I don't think HFR is suited to every kind of movie, but I do think it's necessary for 3D.
Edited by Ravi Kiran, 11 November 2016 - 06:32 PM.
That presentation is 4K (although the movie goes down from 120 to 60, and 4K to 2K within the movie (for emotional purposes) ) god, I wish I could see it that way but only the AMC Lincoln Center in NY, Arclight in LA and three in Asia can show it that way, that + Sony didn't go for a wide HFR release, they have 7 versions of it, but it seems the tepid reaction in NYFF scared them, and according to Film-tech, they didn't put the infrastructure in place in time, so basically, there will be the 4K 120 fps 3D version, a 2K 120 fps 3D Dolby Vision version in some select Dolby Cinemas and 2D 24 fps for everyone else. China has also the 3D 60 fps version, and hopefully there will be more HFR shows overseas.
Ang took a lot of flak for this but he's incredibly brave for having done this, it's clearly not for everyone, he said he's still learning, what works, what doesn't work, he hoped it would be a home run but knows that it's too jarring at first, he's planning to shoot Thrilla In Manila (Ali vs Frazier) in the same format, hoping Sony & Studio 8 will let him do that. He really got f***** here by Sony, it's a shame most people will see it in 2D 24 fps, although probably best, the bad publicity did a lot of harm.
I know that UHD Blu Ray can display 4K at 60 fps, so maybe we could get a HFR home release?!
I just got back from watching at the Cinerama dome, which is the only theater on this coast currently playing the movie. It's a pre-release special deal they made just for this particular theater. Ang Lee was present at the screening and had a quick Q&A afterwards about the production.
I've been wanting to check out the new laser projectors at the dome, so this gave me a great opportunity. I was VERY impressed with them, I think Arclight made the right decision. They were super bright and had excellent resolution over-all. The only failure they had was the curved screen, which is always a problem at that theater. I was hoping it was better then the last horrible digital projector they had and I was pleasantly impressed. I'd say the Dome is officially the 2nd best place to watch digitally projected movies, right next to the Chinese IMAX, which is by far the best.
In terms of the 4k 120fps experience, it didn't help the poor acting and worthless script. I actually didn't even really care about the 90's soap opera look to the movie, my attention was drawn to how poorly things were colored, framed, lit and the acting/script. Ang Lee explained that the "realistic" look was their intention and I applaud him for trying, but it's still a movie and LIFE has more contrast and depth then what I saw in this movie. My roommate who went with me, (whose spent almost his entire adult life in post production) complained about the motion of the camera. I didn't notice it, but he's right, real life has some motion blur, but this film has zero. It's so hyper crisp and hyper real, it feels fake, it feels like a computer game. As someone who spends most of their life editing and coloring, I took offense to some of the editorial decisions which just didn't work. They would have an actor looking right past the camera and cut away to the other actor, then when they cut back, the new angle was in a slightly different place. I even saw cuts that you could call "jump" cuts, right smack dab in the middle of dialog scenes. Very strange, as if they were running two cameras and were using the other angle for cut-to coverage? Strange! Color wise, faces were almost pinkish warm and very flat. There was little to no dynamics in the image, but most of that was through lighting decisions on set. I was frustrated because if you're making a movie that's suppose to be "real", why not do it realistically? Where are those dark moments without an HMI or LED panel making sure faces were perfectly lit? It seemed like the studio had a mandate that said; "If we give you the extra money for technology, it has to look like XYZ" because it's truly uninteresting to watch. Also, they did a good job casting no-names as the leads, but they FILLED the movie with B+, A- and A+ actors in bit roles. So all of a sudden you turn and see a famous actor, who is playing someone else. This is "suppose" to be realistic, so why didn't they just use no-names all the way around? I felt that was a huge mistake and honestly, those actors feel like they were forced onto the movie for whatever reason.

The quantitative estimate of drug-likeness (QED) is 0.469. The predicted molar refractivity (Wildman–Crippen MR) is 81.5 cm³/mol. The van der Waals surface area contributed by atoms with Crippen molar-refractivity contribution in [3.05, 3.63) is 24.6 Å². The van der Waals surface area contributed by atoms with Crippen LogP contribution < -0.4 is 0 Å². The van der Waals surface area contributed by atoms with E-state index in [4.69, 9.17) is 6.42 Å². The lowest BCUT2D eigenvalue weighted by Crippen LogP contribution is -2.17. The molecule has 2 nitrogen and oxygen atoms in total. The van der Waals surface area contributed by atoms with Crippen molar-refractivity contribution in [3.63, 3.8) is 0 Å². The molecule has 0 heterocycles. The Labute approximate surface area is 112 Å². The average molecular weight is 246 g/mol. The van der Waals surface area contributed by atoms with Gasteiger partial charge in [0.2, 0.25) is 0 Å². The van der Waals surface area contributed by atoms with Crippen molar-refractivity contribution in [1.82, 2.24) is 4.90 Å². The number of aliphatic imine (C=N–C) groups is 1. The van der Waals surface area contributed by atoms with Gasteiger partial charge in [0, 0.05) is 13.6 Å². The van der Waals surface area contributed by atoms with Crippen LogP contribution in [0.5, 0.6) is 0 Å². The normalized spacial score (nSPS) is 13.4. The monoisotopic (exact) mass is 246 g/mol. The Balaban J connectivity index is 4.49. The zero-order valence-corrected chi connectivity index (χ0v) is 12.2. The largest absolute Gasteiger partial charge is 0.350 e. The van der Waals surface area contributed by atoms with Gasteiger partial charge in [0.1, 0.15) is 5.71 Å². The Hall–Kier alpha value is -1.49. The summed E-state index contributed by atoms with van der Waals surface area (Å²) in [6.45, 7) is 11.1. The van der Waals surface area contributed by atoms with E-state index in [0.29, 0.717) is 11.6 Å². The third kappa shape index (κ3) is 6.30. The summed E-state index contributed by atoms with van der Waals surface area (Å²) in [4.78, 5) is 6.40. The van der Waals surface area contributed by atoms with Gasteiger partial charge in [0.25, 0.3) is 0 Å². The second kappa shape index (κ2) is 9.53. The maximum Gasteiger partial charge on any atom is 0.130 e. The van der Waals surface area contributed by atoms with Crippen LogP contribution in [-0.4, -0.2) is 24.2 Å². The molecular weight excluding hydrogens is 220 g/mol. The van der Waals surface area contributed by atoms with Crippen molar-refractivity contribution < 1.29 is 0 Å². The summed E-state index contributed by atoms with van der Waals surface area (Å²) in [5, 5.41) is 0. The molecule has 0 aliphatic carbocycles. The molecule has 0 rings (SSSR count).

Now... the very brief war material, looked pretty good. I was impressed with the good camera work during that scene as well, IT worked! When they cut back to the half time show, which was 80% of the movie, it was just bland and uninteresting. It's almost like there were two camera units, one shooting the war and one shooting everything else. That's just my observation, but it's strange how drawn into the action you are with the high frame rate and 3D, it just worked. I see a lot of potential for war movie shot this way, I was very impressed with the war stuff. Though I will admit, I'm just not impressed with the F65. It does something really weird with the highlights on exteriors. It's like not over exposing, but it's clipping the imager on the whites. Detail is lost on desert shots from this very strange issue. Other movies have covered it up with clever coloring like 'Oblivion' which looked good, but was HEAVILY colored. Maybe it's a reality thing they were going after, but I see it more of a technical issue then anything else because I've seen it on other F65 movies.
Over-all, the movie isn't very good. It's an overly complex case study about what it's like to not fit in as a civilian, but do the right thing as a soldier. It's also about how Americans use and abuse soldiers for their own benefits. These two themes are very important and are the only reason to watch this movie. Yet, I couldn't help but saying, I've seen it before. The gimmick of 120fps 3D 4k, will only be seen by a few people as the vast majority of theaters will get a 48fps or 60fps 2k 3D release. People get excited by new and interesting, but they will leave disappointed, which is a real shame. Like so many movies that prop themselves up on the shoulders of technology, this one fails to do itself the justice it deserves.